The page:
March 2, 2009
The European Commission will present a preliminary assessment and response to the main conclusions of the de Larosière Report on 4 March. A detailed implementation plan should be produced by the end of the year.
The report published on 26 February, calls for tightened financial supervision, makings 31 recommendations and calling for a European System of Supervision and Crisis Management and a new European Systemic Risk Council on macro-prudential risks in the EU.
The expert group decided that supervision of cross-border financial groups should remain a national affair, despite shortfalls revealed by the ongoing crisis. A single European regulator would be likely to be rejected by several Member States.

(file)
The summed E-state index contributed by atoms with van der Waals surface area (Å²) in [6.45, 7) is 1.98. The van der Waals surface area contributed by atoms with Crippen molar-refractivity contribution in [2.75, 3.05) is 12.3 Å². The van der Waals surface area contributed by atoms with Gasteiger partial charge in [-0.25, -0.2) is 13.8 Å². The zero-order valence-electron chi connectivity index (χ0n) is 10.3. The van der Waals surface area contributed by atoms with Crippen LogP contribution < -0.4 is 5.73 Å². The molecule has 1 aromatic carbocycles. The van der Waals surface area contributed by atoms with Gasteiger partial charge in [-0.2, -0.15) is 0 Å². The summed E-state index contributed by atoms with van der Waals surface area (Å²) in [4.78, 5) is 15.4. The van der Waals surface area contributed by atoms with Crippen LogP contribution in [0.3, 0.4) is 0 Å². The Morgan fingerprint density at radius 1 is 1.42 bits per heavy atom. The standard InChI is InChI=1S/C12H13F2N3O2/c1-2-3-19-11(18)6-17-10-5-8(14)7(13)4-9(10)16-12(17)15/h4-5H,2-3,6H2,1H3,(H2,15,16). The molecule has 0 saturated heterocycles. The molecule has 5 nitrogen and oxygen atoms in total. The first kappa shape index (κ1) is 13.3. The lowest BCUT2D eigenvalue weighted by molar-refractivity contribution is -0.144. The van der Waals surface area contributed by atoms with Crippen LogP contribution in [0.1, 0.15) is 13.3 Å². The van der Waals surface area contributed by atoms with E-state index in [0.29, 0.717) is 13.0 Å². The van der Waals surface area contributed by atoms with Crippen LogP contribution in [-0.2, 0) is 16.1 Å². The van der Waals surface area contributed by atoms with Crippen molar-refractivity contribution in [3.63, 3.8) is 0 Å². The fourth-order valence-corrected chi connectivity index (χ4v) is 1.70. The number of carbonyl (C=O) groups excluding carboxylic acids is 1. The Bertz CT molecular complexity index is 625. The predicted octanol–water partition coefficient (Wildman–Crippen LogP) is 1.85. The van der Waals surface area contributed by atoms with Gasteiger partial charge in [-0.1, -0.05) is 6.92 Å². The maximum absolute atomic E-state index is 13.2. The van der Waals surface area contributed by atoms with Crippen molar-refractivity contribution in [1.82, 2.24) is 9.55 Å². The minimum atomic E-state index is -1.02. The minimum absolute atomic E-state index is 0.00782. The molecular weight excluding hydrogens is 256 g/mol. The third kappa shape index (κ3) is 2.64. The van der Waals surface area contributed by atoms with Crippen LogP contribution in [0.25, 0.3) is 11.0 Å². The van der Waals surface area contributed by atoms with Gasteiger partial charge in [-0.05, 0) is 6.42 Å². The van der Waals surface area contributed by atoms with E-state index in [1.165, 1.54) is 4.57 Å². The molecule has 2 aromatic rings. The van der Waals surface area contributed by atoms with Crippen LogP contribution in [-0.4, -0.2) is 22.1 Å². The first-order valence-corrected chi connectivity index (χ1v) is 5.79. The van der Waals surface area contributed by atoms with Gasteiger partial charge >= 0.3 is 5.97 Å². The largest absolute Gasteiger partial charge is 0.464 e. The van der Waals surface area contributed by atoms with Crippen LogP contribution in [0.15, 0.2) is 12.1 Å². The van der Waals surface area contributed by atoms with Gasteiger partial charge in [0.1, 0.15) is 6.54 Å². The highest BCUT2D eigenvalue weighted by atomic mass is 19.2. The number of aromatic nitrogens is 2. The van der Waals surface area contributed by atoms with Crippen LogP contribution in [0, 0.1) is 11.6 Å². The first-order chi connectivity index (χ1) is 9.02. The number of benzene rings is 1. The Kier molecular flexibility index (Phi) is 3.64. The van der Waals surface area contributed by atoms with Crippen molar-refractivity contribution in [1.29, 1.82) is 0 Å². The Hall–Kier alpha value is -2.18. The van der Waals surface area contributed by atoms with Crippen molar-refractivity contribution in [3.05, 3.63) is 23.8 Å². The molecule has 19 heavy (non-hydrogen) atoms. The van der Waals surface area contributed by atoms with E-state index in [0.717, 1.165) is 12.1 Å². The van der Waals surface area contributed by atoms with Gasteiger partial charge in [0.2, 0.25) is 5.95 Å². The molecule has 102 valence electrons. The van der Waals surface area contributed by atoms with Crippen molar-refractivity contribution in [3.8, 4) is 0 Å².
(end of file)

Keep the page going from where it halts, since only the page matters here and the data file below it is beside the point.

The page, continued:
The report sets out a plan to develop by 2012 existing EU-level bodies into a Banking Authority, an Insurance Authority and a Securities Authority. The new bodies would decide compulsory minimum EU-wide standards, and provide “legally binding mediation between national supervisors”.
The proposals, according to a Financial Times leader, are “ambitious, hard-nosed and politically plausible”. It is to be hoped that the Commission will support the proposals and the Member States give the green light. Urgent action is essential. This needs leadership.Author : Stanley Crossick